Some Nigerian Media English Expressions That Are Not So Cool


Language is all about communication and communication is about understanding. In the course of speaking with/to someone in a particular language, if s/he doesn’t understand, then you have not communicated properly. Majority of Nigerians know how to communicate best in the local dialects, so that when it comes to expressing themselves in English language, it becomes quite a hard hurdle to jump. Pidgin has made things even more complicated as Nigerians tend to blend the knowledge of three languages – their dialects, English and pidgin together to derive the Nigerian English language.

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Giving the benefit of the doubt to victims of this circumstances, English is not our mother tongue. On the other hand, whatever language we choose to speak at any point in time should be spoken well, just the way owners of the language speak it – it doesn’t have to be garnished with an accent, but it should follow certain rules in the lexis and structure of English language. The media are the ones in the fore front as they constantly bombard the country with expressions that are not just grammatically incorrect but are out of this world. Here are a few of the most spoken media expressions that will certainly put you off, if you are conversant with Queens English.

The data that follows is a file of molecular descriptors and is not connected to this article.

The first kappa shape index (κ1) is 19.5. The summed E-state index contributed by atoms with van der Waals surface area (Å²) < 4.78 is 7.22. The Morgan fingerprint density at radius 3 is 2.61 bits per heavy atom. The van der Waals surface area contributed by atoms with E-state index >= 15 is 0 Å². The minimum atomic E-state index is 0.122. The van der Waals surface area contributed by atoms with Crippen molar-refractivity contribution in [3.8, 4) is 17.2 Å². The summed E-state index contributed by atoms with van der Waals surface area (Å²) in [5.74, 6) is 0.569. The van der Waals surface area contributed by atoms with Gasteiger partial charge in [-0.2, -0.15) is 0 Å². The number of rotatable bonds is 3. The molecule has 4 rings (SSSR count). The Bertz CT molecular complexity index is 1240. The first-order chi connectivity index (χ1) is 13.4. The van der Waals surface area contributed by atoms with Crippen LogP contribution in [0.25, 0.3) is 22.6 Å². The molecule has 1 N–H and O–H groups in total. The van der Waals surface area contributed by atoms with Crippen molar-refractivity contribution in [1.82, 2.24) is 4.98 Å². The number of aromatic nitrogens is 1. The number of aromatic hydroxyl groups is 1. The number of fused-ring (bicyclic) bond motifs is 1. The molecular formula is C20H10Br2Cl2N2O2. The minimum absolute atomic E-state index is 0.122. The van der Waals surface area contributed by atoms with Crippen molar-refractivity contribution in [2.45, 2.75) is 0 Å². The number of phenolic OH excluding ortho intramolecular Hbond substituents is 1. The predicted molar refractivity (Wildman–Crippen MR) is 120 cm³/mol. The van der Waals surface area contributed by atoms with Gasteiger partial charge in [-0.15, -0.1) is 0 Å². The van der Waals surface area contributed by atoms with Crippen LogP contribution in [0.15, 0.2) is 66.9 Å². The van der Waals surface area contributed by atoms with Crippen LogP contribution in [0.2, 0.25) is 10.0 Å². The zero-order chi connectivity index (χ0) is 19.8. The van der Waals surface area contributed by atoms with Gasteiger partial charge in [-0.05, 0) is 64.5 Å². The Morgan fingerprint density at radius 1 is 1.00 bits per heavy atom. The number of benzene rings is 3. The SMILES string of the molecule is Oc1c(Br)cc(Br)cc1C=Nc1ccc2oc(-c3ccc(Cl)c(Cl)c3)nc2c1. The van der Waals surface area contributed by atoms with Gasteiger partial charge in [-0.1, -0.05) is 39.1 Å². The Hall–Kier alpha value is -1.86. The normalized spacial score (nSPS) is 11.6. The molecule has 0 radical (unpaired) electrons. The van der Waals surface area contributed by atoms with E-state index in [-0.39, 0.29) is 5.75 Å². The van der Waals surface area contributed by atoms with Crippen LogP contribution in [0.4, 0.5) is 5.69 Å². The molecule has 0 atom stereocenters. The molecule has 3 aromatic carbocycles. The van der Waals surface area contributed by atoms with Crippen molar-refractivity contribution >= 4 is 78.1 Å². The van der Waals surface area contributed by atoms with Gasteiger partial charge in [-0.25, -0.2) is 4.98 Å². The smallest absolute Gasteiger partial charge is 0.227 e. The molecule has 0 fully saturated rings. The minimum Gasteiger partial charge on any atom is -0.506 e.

1.“Names Withheld”

Media professionalism entails passing out information with facts and date including people involved in the news. It is not acceptable for journalists to conceal the identity of the subjects because that will only create assumptions due to the ambiguous information given. For instance, “Two South-East governors in Nigeria, [names withheld] have been probed by EFCC for embezzling the sum of N69 billion during the tenure of President Goodluck Jonathan.”

Any reader would conclude that the names were withheld for some reasons, Newscasters do not have to add the phrase “names withheld”. Except in cases where the withheld names has to do with the security of the persons involved. If everyone knows who it happened to, it might affect the person’s social standing. In most cases, these names are withdrawn so as not to implicate the reader/writer or the media firm dishing out the news.

2.“Electioneering Campaign”

During preparations prior to the last concluded election, the media made their shine with this phrase. The sad news is that “Electioneering” and “political campaign” mean the same thing, so it is tautology to use both of them side by side when one can pass the implied message perfectly.

3.“Our Story is True in Every Material Particular”

The phrase “in every material particular” is an archaic phrase. It is no longer in use and should be scraped out of the media and replaced with something modern and more appropriate.


“Yesteryears” is not an existing English word, but an old-fashioned word which was sometimes used for literary effects. Even at that, it should remain in its singular form “yesteryear” as the “s” only makes it worse than a common blunder. It is just like adding “s” to the word “slang,” it is not correct but of course most Nigerians and even the media use it without blinking twice. If you are talking about slang in the plural form, then it is more honorable to say “slang expressions.”